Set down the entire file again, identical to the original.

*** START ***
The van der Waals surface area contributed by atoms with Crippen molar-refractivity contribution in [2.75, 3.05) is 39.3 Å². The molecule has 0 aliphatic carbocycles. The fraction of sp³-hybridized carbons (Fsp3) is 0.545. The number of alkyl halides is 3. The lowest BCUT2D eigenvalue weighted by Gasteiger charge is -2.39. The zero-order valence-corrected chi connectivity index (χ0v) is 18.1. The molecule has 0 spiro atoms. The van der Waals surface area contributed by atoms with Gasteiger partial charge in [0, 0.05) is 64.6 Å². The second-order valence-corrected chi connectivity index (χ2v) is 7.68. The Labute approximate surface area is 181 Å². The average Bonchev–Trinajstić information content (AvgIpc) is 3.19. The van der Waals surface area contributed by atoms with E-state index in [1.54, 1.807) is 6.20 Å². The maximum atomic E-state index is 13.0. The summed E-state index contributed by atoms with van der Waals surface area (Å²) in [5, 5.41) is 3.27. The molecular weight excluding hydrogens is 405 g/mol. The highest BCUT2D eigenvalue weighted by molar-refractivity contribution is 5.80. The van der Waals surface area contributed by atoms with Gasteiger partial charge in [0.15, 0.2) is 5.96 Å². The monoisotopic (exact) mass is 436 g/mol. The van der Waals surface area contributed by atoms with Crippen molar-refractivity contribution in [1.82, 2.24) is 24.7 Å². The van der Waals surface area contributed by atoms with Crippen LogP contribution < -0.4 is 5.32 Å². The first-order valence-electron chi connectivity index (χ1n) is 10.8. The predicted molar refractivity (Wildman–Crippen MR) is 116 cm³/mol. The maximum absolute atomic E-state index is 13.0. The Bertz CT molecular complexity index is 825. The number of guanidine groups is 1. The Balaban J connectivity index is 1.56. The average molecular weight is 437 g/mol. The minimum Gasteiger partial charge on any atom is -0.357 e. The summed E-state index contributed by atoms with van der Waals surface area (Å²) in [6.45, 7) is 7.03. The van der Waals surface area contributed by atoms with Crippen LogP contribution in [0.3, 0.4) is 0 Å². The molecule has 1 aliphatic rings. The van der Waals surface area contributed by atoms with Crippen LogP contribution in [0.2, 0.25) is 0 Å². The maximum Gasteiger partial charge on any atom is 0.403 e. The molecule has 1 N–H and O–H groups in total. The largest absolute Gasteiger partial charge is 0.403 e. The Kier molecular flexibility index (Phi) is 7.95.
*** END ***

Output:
The van der Waals surface area contributed by atoms with Crippen molar-refractivity contribution in [2.75, 3.05) is 39.3 Å². The molecule has 0 aliphatic carbocycles. The fraction of sp³-hybridized carbons (Fsp3) is 0.545. The number of alkyl halides is 3. The lowest BCUT2D eigenvalue weighted by Gasteiger charge is -2.39. The zero-order valence-corrected chi connectivity index (χ0v) is 18.1. The molecule has 0 spiro atoms. The van der Waals surface area contributed by atoms with Gasteiger partial charge in [0, 0.05) is 64.6 Å². The second-order valence-corrected chi connectivity index (χ2v) is 7.68. The Labute approximate surface area is 181 Å². The average Bonchev–Trinajstić information content (AvgIpc) is 3.19. The van der Waals surface area contributed by atoms with E-state index in [1.54, 1.807) is 6.20 Å². The maximum atomic E-state index is 13.0. The summed E-state index contributed by atoms with van der Waals surface area (Å²) in [5, 5.41) is 3.27. The molecular weight excluding hydrogens is 405 g/mol. The highest BCUT2D eigenvalue weighted by molar-refractivity contribution is 5.80. The van der Waals surface area contributed by atoms with Gasteiger partial charge in [0.15, 0.2) is 5.96 Å². The monoisotopic (exact) mass is 436 g/mol. The van der Waals surface area contributed by atoms with Crippen molar-refractivity contribution in [1.82, 2.24) is 24.7 Å². The van der Waals surface area contributed by atoms with Crippen LogP contribution < -0.4 is 5.32 Å². The first-order valence-electron chi connectivity index (χ1n) is 10.8. The predicted molar refractivity (Wildman–Crippen MR) is 116 cm³/mol. The maximum absolute atomic E-state index is 13.0. The Bertz CT molecular complexity index is 825. The number of guanidine groups is 1. The Balaban J connectivity index is 1.56. The average molecular weight is 437 g/mol. The minimum Gasteiger partial charge on any atom is -0.357 e. The summed E-state index contributed by atoms with van der Waals surface area (Å²) in [6.45, 7) is 7.03. The van der Waals surface area contributed by atoms with Crippen LogP contribution in [0.3, 0.4) is 0 Å². The molecule has 1 aliphatic rings. The van der Waals surface area contributed by atoms with Crippen LogP contribution in [0.2, 0.25) is 0 Å². The maximum Gasteiger partial charge on any atom is 0.403 e. The molecule has 1 N–H and O–H groups in total. The largest absolute Gasteiger partial charge is 0.403 e. The Kier molecular flexibility index (Phi) is 7.95.